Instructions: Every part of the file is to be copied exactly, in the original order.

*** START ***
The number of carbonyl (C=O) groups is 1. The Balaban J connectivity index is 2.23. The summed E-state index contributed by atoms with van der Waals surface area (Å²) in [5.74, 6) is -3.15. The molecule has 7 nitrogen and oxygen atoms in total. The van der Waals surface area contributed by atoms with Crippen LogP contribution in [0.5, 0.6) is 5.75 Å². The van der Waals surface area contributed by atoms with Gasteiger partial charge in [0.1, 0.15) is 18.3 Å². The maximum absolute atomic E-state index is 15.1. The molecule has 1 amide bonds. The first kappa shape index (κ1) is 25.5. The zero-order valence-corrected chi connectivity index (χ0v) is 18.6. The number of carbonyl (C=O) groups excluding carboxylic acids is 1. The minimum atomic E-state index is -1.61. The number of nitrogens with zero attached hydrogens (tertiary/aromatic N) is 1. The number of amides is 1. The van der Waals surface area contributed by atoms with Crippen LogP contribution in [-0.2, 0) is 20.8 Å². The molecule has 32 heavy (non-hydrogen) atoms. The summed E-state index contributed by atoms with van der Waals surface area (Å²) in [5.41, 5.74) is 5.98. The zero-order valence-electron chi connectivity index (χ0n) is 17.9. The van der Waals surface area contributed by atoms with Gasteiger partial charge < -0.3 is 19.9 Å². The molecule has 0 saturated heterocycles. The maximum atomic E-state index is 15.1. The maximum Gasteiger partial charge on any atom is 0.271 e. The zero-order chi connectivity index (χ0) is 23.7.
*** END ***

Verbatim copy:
The number of carbonyl (C=O) groups is 1. The Balaban J connectivity index is 2.23. The summed E-state index contributed by atoms with van der Waals surface area (Å²) in [5.74, 6) is -3.15. The molecule has 7 nitrogen and oxygen atoms in total. The van der Waals surface area contributed by atoms with Crippen LogP contribution in [0.5, 0.6) is 5.75 Å². The van der Waals surface area contributed by atoms with Gasteiger partial charge in [0.1, 0.15) is 18.3 Å². The maximum absolute atomic E-state index is 15.1. The molecule has 1 amide bonds. The first kappa shape index (κ1) is 25.5. The zero-order valence-corrected chi connectivity index (χ0v) is 18.6. The number of carbonyl (C=O) groups excluding carboxylic acids is 1. The minimum atomic E-state index is -1.61. The number of nitrogens with zero attached hydrogens (tertiary/aromatic N) is 1. The number of amides is 1. The van der Waals surface area contributed by atoms with Crippen LogP contribution in [-0.2, 0) is 20.8 Å². The molecule has 32 heavy (non-hydrogen) atoms. The summed E-state index contributed by atoms with van der Waals surface area (Å²) in [5.41, 5.74) is 5.98. The zero-order valence-electron chi connectivity index (χ0n) is 17.9. The van der Waals surface area contributed by atoms with Gasteiger partial charge < -0.3 is 19.9 Å². The molecule has 0 saturated heterocycles. The maximum atomic E-state index is 15.1. The maximum Gasteiger partial charge on any atom is 0.271 e. The zero-order chi connectivity index (χ0) is 23.7.